The former location of Moo & Oink. | Igor Studenkov/Contributor

A new grocer is looking to move into the former Moo & Oink store and it promises to be unlike any grocery store Chicago has ever seen.

Eats Groceries wouldn’t have aisles and shelves. Instead, customers would order food through touch screens, and it would be delivered to them from the warehouse space in the back. Shoppers would have to buy memberships. Shuttle buses would deliver customers to the store, and they’ll be able to take advantage of the kids area and cooking demonstrations.

Owner Thom Alcazar told Austin Weekly News that all he’d need is to get $5 million in Tax Increment Financing district funding. Once he gets the TIF funds, he said, he’ll purchase the building. He expects to have the store open in 6 to 8 months.

Moo & Oink was located at 4848 W. Madison Ave, near the Madison/Cicero intersection. It closed in 2011 after 30 years in Austin. Since then, the store has been vacant. In July 2014, Ald. Jason Ervin (28th), whose ward includes that part of the community, told Austin Weekly News that he was looking for a new tenant to move into the facility, but he wanted to make sure it was something the community wanted.

By that point, Alcazar was already pitching his concept in various neighborhoods. He said that he has experience in warehouse management and transportation, and noted that he will have people with experience running grocery stores on board.

“We got several investors and we got investors that are actually experts in varied fields,” he said. “My area of expertise is in supply chain management, and we’re using those supply chain management principles to make [Eats Groceries] successful long-term.”

In the spring of 2016, Alcazar was looking for a space on the West Side. He grew up in K-Town, near the intersection of Van Buren/Keeler intersection. He originally wanted to open Eats Groceries in North Lawndale, but he said that the TIF district on the site he was looking for expired and he decided to look elsewhere.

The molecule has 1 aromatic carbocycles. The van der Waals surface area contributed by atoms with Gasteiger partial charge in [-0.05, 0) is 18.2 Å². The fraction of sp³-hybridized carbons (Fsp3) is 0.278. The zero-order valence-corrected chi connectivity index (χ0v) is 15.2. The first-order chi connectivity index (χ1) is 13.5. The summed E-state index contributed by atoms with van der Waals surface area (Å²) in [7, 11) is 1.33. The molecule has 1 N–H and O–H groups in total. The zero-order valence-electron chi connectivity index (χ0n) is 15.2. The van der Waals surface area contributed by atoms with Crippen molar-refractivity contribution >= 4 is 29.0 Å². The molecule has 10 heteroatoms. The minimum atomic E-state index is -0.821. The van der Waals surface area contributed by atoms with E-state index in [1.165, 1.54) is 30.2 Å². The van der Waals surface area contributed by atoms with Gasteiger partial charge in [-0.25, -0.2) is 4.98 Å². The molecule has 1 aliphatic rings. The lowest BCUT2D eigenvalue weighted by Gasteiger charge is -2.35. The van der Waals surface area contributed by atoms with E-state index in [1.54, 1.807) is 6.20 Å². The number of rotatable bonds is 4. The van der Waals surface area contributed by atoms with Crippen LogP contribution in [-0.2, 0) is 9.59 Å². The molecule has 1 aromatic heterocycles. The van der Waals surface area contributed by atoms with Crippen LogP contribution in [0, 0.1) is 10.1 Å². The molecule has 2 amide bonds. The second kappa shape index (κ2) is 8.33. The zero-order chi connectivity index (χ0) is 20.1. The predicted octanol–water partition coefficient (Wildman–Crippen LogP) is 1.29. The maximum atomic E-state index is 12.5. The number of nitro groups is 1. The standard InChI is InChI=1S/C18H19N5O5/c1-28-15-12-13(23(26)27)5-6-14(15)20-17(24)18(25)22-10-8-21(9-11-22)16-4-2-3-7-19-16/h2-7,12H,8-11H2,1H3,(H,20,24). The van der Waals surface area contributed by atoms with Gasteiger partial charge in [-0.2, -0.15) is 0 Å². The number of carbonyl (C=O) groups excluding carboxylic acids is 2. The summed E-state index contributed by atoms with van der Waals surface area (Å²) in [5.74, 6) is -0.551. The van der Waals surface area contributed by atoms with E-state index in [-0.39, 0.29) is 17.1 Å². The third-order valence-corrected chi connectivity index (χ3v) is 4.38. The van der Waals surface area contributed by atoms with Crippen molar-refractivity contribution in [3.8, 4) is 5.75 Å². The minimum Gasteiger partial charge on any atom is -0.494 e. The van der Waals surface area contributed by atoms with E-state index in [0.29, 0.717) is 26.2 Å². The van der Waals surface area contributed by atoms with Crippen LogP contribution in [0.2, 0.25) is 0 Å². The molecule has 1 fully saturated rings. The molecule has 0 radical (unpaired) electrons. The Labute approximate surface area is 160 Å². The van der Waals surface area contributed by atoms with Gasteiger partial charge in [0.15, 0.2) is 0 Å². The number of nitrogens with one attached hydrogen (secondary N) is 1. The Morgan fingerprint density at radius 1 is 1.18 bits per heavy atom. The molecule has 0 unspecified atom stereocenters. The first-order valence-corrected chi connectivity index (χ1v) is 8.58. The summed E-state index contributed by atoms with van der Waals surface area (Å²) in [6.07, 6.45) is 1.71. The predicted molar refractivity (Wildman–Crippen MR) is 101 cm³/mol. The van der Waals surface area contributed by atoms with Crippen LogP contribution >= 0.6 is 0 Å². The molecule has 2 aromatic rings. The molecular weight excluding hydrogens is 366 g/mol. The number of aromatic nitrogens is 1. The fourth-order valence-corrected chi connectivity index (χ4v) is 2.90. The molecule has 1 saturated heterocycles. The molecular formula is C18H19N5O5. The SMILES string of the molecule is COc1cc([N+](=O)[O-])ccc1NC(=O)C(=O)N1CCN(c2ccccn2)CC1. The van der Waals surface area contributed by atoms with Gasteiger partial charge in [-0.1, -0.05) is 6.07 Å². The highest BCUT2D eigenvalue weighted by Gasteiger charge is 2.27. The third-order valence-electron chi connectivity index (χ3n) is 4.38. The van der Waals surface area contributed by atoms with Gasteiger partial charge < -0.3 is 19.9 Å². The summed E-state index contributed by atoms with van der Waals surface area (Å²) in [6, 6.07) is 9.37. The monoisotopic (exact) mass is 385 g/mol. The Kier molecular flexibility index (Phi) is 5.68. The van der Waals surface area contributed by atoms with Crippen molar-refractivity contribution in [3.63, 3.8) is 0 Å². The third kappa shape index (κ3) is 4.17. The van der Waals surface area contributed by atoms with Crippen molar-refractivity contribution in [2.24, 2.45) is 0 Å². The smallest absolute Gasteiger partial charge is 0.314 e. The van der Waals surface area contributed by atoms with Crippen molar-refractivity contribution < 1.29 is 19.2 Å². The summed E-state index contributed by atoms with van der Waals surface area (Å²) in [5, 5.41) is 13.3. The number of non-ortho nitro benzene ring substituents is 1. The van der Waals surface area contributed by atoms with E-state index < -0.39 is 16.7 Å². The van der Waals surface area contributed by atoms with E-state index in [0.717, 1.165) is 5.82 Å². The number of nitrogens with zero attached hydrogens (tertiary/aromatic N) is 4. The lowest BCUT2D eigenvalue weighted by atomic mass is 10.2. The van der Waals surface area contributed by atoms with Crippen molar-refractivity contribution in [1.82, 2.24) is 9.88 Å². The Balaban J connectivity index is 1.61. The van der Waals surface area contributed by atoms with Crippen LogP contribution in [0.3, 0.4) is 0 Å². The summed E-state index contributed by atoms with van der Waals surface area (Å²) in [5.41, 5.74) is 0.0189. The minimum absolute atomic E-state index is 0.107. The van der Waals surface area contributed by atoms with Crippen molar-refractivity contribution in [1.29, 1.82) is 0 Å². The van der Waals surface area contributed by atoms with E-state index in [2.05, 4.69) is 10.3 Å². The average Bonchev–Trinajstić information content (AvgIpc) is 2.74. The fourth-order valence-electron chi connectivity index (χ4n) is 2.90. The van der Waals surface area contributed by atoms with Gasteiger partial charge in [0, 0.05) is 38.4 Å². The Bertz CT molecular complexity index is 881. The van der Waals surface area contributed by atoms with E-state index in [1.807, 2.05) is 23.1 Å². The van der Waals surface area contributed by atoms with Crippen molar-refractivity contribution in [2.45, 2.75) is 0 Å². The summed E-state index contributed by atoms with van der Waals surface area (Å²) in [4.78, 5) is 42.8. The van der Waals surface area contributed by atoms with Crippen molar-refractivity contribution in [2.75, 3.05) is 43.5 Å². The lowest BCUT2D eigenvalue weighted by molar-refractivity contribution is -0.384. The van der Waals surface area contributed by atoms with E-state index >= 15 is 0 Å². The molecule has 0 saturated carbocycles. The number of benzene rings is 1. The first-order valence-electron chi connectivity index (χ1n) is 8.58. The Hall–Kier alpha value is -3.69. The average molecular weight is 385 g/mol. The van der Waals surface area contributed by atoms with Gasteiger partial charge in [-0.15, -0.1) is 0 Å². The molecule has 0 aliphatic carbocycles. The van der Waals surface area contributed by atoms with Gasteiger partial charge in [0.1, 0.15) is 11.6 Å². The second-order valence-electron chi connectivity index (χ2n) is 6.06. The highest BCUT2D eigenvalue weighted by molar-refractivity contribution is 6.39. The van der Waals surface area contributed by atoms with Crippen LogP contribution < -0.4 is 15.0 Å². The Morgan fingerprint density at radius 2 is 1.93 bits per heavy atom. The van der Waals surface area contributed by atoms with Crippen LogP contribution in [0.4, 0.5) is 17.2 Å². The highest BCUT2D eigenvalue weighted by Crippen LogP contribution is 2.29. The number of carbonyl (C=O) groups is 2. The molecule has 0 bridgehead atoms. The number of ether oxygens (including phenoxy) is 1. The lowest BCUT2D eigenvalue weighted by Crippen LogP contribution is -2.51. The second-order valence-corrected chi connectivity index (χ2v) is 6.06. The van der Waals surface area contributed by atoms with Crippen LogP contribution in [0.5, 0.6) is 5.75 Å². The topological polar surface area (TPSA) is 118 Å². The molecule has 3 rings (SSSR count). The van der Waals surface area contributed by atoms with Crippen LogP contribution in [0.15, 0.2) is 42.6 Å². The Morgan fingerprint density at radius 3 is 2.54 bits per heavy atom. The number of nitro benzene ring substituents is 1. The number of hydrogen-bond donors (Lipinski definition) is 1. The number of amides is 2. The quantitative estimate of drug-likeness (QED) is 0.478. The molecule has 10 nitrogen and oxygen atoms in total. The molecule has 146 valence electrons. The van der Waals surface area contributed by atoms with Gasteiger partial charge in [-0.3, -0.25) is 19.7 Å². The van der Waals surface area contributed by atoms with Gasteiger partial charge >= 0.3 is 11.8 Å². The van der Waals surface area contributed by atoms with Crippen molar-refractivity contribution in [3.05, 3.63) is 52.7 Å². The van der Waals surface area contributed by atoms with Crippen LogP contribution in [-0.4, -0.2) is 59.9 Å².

Alcazar said that the amount of TIF funds he’s seeking are less than what the much-touted Whole Foods Englewood store received.

“We’re going to be doing about half the funds that were allocated for that Whole Foods store that’s in Englewood,” he said. “Because of our small location, we need $5 million.”

Alcazar approached Ervin and Ald. Emma Mitts (37th).  He said that he and Ervin had several meetings over the past few months. He also met with Austin clergy. Alcazar said that they all urged him to use the Moo & Oink location.

Alcazar presented his concept to 28th ward residents at an August community meeting, and he presented the concept to the 37th Ward residents at Mitts’ Sept. 22 community meeting.

He told the residents that he was optimistic about the store’s prospects.

“If there isn’t a supermarket within two miles of us, there isn’t much competition,” Alcazar said. “Probably we’re going to be popular if we have good prices.”

He also said he would hire staff locally.

“We think it’s going to be easy to hire in the community, because there are a lot of people who need jobs,” Alcazar said. “If we hire people from the community that are unemployed, underemployed or disadvantaged, we get [government] money for training.”

In a follow-up interview, Alcazar said that he would be reaching out to organizations that help ex-offenders find jobs, as well as organizations that specialize in job-training.

The store would also have a “youth entrepreneurship program” for local teens, where they would be paid to distribute fliers advertising Eats Grocery.